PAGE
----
"I Feel Like a Bad Mom": Encouragement for the Struggling Mother



No one ever said being a mom was easy. Or if they did, they shouldn't have. Being a mom is no walk in the park! If you're a struggling mom or you feel like a bad mom, you're not alone.


It's common for moms to struggle with feeling like they're failing in their role as a mother. It's easy to feel like the weight of the world is on your shoulders as you work to take care of your children. And in the current situation we're facing due to Covid, it can feel even more challenging. Parents everywhere are wondering if they're making the best decisions for keeping their children safe and protected physically and mentally.

If you find yourself feeling like you're a bad mom or feeling like a failure, trying the following strategies can help.


1. Stop striving for social media "perfection"


Social media has added to the pressure that moms feel to be "perfect". See if you can relate to these examples:


The Pinterest comparison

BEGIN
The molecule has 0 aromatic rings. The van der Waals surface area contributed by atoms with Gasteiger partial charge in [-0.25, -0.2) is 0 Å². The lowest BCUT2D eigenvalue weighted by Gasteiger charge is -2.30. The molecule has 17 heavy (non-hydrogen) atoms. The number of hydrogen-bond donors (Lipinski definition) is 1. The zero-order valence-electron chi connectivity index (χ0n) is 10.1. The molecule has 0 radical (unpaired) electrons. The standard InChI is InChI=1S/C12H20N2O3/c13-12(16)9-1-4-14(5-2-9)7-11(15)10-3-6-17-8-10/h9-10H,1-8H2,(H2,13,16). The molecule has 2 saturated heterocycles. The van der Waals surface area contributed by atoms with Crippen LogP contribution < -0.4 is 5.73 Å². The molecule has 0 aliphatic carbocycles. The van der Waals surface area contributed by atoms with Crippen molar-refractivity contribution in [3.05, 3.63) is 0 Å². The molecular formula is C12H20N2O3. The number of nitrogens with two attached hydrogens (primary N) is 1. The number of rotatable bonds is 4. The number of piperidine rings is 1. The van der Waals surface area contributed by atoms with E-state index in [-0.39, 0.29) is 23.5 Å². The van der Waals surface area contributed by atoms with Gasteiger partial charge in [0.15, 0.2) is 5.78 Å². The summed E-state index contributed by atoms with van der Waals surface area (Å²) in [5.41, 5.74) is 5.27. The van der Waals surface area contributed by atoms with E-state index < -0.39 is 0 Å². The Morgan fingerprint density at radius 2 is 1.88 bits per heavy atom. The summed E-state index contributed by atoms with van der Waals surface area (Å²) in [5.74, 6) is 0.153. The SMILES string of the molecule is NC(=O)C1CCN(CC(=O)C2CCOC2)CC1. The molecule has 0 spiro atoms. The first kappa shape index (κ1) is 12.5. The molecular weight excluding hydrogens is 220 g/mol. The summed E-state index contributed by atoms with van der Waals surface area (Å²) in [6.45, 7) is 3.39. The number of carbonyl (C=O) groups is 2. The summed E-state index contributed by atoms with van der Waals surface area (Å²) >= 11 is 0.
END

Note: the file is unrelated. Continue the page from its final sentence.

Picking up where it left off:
Think about the simple example of planning a birthday party for your child (pre-pandemic). You hit up Pinterest for ideas to make the party great. Instead of finding inspiration, you find pages of ideas and images that you know you can't compete with. You do the best you can, but the day of the party arrives and you feel bad because you know the decorations, food, and party games aren't "as good" as the ones you saw as examples. You end up overlooking how much fun your child is having because you feel like you didn't measure up to an invisible standard you set for yourself without realizing it.


The Instagram comparison:


Or, what about birth pictures. All throughout your pregnancy, you saw loads of adorable pictures of women cuddling their newborns after just giving birth. Their hair is perfect. They're glowing. It's beautiful. And you create this idea in your head of how your delivery is going to go and how cute you're going to look in the pictures. But after giving birth, you scroll through the photos that were taken and realize in your pictures you were swollen-faced, sweaty, with hair all over the place. Not quite what you had in mind or what you want to share with the rest of the picture-perfect social media world.


Why do we do it to ourselves?


Those are just a few common examples of how social media can leave moms feeling "not good enough". Scrolling through social media can leave you feeling like everyone else has their life together while your's is a hot mess no matter how you try to spin it.